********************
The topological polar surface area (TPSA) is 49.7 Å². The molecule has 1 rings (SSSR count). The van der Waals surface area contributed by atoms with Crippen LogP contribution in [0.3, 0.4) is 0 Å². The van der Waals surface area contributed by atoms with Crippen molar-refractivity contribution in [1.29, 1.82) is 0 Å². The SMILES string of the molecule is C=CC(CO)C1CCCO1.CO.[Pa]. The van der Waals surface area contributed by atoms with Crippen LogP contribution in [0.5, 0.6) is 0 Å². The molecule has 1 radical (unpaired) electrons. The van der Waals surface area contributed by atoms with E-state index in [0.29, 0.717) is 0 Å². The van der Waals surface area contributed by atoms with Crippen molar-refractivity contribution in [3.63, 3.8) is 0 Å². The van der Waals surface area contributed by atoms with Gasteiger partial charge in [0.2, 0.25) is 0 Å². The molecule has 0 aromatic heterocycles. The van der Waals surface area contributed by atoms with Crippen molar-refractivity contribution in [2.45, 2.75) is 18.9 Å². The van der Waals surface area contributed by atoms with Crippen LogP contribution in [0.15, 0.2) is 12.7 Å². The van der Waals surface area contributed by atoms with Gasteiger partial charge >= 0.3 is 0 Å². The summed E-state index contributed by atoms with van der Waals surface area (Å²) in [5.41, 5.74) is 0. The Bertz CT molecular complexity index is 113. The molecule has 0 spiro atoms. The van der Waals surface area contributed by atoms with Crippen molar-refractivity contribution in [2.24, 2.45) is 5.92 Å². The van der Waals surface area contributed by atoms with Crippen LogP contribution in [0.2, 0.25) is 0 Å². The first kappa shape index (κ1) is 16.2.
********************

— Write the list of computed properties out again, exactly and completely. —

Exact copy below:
The topological polar surface area (TPSA) is 49.7 Å². The molecule has 1 rings (SSSR count). The van der Waals surface area contributed by atoms with Crippen LogP contribution in [0.3, 0.4) is 0 Å². The van der Waals surface area contributed by atoms with Crippen molar-refractivity contribution in [1.29, 1.82) is 0 Å². The SMILES string of the molecule is C=CC(CO)C1CCCO1.CO.[Pa]. The van der Waals surface area contributed by atoms with Crippen LogP contribution in [0.5, 0.6) is 0 Å². The molecule has 1 radical (unpaired) electrons. The van der Waals surface area contributed by atoms with E-state index in [0.29, 0.717) is 0 Å². The van der Waals surface area contributed by atoms with Crippen molar-refractivity contribution in [3.63, 3.8) is 0 Å². The van der Waals surface area contributed by atoms with Gasteiger partial charge in [0.2, 0.25) is 0 Å². The molecule has 0 aromatic heterocycles. The van der Waals surface area contributed by atoms with Crippen molar-refractivity contribution in [2.45, 2.75) is 18.9 Å². The van der Waals surface area contributed by atoms with Crippen LogP contribution in [0.15, 0.2) is 12.7 Å². The van der Waals surface area contributed by atoms with Gasteiger partial charge >= 0.3 is 0 Å². The summed E-state index contributed by atoms with van der Waals surface area (Å²) in [5.41, 5.74) is 0. The Bertz CT molecular complexity index is 113. The molecule has 0 spiro atoms. The van der Waals surface area contributed by atoms with Crippen molar-refractivity contribution in [2.24, 2.45) is 5.92 Å². The van der Waals surface area contributed by atoms with Crippen LogP contribution in [0.2, 0.25) is 0 Å². The first kappa shape index (κ1) is 16.2.